This meme is making the rounds on Facebook – it’s a photo of a baby and what looks like a Neapolitan Mastiff. The title says “How to Hug a Baby”, but for dog trainers and animal rescue advocates, it’s a red flag. While most people see a photo like this and say, “Aw cute!” we ask, “How long before the baby gets hurt and the dog gets sent to the pound?”
What we often interpret as a dog showing love to a human baby is usually the dog’s curious interest in that writhing, squeaking object that smells like milk. The dog sniffs and paws at the foreign object, and before you know it the baby is screaming and the dog is out the door. Take the situation to the next extreme, and the dog is shaking the baby like a stuffed toy and … well, we’ve all seen the headlines.
This photo makes me nervous because the dog is so big (even at less than a year a dog like this can weigh upwards close to 100 pounds; full grown as much as 150), and without any malice could crush the baby simply by resting its head on the child.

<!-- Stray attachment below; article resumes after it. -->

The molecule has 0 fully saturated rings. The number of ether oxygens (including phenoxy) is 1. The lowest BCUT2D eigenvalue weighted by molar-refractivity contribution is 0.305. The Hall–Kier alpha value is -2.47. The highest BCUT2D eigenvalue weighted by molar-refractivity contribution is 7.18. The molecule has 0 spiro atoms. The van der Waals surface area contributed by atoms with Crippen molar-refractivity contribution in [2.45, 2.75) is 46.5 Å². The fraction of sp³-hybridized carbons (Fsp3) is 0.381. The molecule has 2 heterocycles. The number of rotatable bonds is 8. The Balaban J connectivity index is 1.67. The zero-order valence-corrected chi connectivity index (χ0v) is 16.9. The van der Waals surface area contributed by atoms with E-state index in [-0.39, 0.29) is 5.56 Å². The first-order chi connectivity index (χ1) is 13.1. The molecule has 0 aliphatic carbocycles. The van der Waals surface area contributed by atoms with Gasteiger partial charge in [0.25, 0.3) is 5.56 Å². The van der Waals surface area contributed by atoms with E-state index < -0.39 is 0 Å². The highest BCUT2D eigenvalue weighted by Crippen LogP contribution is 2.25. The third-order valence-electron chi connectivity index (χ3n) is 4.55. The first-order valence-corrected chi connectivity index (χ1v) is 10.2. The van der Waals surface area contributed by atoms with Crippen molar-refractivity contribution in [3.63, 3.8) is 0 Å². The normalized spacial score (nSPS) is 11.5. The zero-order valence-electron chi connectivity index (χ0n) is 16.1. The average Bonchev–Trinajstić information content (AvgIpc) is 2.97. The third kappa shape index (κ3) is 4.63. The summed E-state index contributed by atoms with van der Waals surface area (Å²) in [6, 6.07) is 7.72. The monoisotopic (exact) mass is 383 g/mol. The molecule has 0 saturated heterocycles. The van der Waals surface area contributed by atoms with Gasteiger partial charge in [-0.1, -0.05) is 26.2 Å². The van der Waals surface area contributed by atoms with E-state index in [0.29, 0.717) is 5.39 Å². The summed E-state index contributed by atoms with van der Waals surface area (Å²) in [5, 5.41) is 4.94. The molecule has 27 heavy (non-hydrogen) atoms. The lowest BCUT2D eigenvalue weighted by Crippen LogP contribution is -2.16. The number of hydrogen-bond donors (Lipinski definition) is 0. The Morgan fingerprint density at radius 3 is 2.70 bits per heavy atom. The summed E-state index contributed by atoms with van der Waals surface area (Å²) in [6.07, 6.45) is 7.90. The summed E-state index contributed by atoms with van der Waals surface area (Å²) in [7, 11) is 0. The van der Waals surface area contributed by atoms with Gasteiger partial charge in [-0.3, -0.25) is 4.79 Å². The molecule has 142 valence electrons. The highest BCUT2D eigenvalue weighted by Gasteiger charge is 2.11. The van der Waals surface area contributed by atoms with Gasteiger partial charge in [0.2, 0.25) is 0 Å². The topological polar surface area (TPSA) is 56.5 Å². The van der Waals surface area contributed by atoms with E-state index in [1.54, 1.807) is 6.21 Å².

Never mind the fact that, for the most part, dogs don’t like to be hugged. Sure, we’ve all seen the photos of little babies or toddlers with the family dog in a headlock, their cherubic little faces pressed against the dog’s face. The dogs tolerate this and yes, can grow to enjoy that closeness with their humans. But generally speaking, a hug, which is affection in humans, is a form of restraint to a dog (just one of the many dog/human miscommunications). A dog who is anxious, frightened, in pain, or just having a cranky day might respond to a hug by telling the human to back off. How do they do that? A growl or a bite.
That there aren’t more children bitten by dogs is a testament to the dogs’ patience with our ignorance about dog communication. That many family dogs are sent to the pound because they’ve bitten a child should be a wake up call to dog owners that maybe the problem isn’t always the dog. Sometimes it’s us.